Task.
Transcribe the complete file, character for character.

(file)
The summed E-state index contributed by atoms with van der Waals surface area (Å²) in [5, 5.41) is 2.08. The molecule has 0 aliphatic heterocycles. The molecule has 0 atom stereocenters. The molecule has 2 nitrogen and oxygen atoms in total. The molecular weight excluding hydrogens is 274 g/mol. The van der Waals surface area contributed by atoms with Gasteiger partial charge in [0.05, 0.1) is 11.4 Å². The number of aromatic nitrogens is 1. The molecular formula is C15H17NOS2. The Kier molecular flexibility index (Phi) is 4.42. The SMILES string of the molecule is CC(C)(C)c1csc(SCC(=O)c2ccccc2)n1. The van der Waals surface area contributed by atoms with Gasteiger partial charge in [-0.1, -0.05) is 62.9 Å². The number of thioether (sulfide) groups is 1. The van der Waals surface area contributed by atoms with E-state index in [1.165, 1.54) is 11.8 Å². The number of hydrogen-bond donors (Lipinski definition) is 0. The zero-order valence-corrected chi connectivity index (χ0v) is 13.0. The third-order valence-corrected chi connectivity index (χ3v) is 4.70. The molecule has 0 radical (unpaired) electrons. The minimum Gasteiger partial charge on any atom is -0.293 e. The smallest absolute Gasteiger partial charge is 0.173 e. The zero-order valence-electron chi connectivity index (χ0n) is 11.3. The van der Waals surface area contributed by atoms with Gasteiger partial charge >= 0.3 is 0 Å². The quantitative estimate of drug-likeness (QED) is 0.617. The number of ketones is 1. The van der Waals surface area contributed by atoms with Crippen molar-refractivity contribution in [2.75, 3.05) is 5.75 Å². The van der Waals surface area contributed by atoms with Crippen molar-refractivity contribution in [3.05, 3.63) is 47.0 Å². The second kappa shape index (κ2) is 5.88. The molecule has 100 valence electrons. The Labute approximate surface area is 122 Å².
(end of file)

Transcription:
The summed E-state index contributed by atoms with van der Waals surface area (Å²) in [5, 5.41) is 2.08. The molecule has 0 aliphatic heterocycles. The molecule has 0 atom stereocenters. The molecule has 2 nitrogen and oxygen atoms in total. The molecular weight excluding hydrogens is 274 g/mol. The van der Waals surface area contributed by atoms with Gasteiger partial charge in [0.05, 0.1) is 11.4 Å². The number of aromatic nitrogens is 1. The molecular formula is C15H17NOS2. The Kier molecular flexibility index (Phi) is 4.42. The SMILES string of the molecule is CC(C)(C)c1csc(SCC(=O)c2ccccc2)n1. The van der Waals surface area contributed by atoms with Gasteiger partial charge in [-0.1, -0.05) is 62.9 Å². The number of thioether (sulfide) groups is 1. The van der Waals surface area contributed by atoms with E-state index in [1.165, 1.54) is 11.8 Å². The number of hydrogen-bond donors (Lipinski definition) is 0. The zero-order valence-corrected chi connectivity index (χ0v) is 13.0. The third-order valence-corrected chi connectivity index (χ3v) is 4.70. The molecule has 0 radical (unpaired) electrons. The minimum Gasteiger partial charge on any atom is -0.293 e. The smallest absolute Gasteiger partial charge is 0.173 e. The zero-order valence-electron chi connectivity index (χ0n) is 11.3. The van der Waals surface area contributed by atoms with Gasteiger partial charge >= 0.3 is 0 Å². The quantitative estimate of drug-likeness (QED) is 0.617. The number of ketones is 1. The van der Waals surface area contributed by atoms with Crippen molar-refractivity contribution in [2.75, 3.05) is 5.75 Å². The van der Waals surface area contributed by atoms with Crippen molar-refractivity contribution in [3.05, 3.63) is 47.0 Å². The second kappa shape index (κ2) is 5.88. The molecule has 100 valence electrons. The Labute approximate surface area is 122 Å².